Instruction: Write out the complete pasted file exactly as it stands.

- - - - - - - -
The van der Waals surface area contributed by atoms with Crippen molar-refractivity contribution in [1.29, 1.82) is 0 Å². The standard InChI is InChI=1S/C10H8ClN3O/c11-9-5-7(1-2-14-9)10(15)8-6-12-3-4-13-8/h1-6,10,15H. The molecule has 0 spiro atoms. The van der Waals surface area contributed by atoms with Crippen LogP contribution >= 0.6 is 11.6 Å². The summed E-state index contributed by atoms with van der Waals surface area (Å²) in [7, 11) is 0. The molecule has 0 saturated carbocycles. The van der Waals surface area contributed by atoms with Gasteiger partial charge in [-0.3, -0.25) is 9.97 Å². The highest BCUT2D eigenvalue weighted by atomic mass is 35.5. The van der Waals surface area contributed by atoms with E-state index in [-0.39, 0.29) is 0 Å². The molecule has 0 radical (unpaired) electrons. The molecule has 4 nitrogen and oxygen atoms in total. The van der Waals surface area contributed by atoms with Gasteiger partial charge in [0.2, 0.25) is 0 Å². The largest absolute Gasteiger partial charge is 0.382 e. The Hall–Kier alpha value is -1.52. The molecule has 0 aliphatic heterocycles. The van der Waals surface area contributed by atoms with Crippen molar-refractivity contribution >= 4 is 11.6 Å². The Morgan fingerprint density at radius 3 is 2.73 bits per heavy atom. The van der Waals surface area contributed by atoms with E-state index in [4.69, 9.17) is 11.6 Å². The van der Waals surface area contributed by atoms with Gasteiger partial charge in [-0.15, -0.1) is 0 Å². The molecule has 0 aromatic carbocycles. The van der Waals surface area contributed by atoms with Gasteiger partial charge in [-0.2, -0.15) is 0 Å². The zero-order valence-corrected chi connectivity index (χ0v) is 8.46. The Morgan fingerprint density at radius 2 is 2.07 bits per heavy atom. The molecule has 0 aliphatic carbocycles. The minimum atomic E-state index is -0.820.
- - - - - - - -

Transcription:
The van der Waals surface area contributed by atoms with Crippen molar-refractivity contribution in [1.29, 1.82) is 0 Å². The standard InChI is InChI=1S/C10H8ClN3O/c11-9-5-7(1-2-14-9)10(15)8-6-12-3-4-13-8/h1-6,10,15H. The molecule has 0 spiro atoms. The van der Waals surface area contributed by atoms with Crippen LogP contribution >= 0.6 is 11.6 Å². The summed E-state index contributed by atoms with van der Waals surface area (Å²) in [7, 11) is 0. The molecule has 0 saturated carbocycles. The van der Waals surface area contributed by atoms with Gasteiger partial charge in [-0.3, -0.25) is 9.97 Å². The highest BCUT2D eigenvalue weighted by atomic mass is 35.5. The van der Waals surface area contributed by atoms with E-state index in [-0.39, 0.29) is 0 Å². The molecule has 0 radical (unpaired) electrons. The molecule has 4 nitrogen and oxygen atoms in total. The van der Waals surface area contributed by atoms with Gasteiger partial charge in [0.2, 0.25) is 0 Å². The largest absolute Gasteiger partial charge is 0.382 e. The Hall–Kier alpha value is -1.52. The molecule has 0 aliphatic heterocycles. The van der Waals surface area contributed by atoms with Crippen molar-refractivity contribution >= 4 is 11.6 Å². The Morgan fingerprint density at radius 3 is 2.73 bits per heavy atom. The van der Waals surface area contributed by atoms with E-state index in [4.69, 9.17) is 11.6 Å². The van der Waals surface area contributed by atoms with Gasteiger partial charge in [-0.15, -0.1) is 0 Å². The molecule has 0 aromatic carbocycles. The van der Waals surface area contributed by atoms with Gasteiger partial charge in [-0.2, -0.15) is 0 Å². The zero-order valence-corrected chi connectivity index (χ0v) is 8.46. The Morgan fingerprint density at radius 2 is 2.07 bits per heavy atom. The molecule has 0 aliphatic carbocycles. The minimum atomic E-state index is -0.820.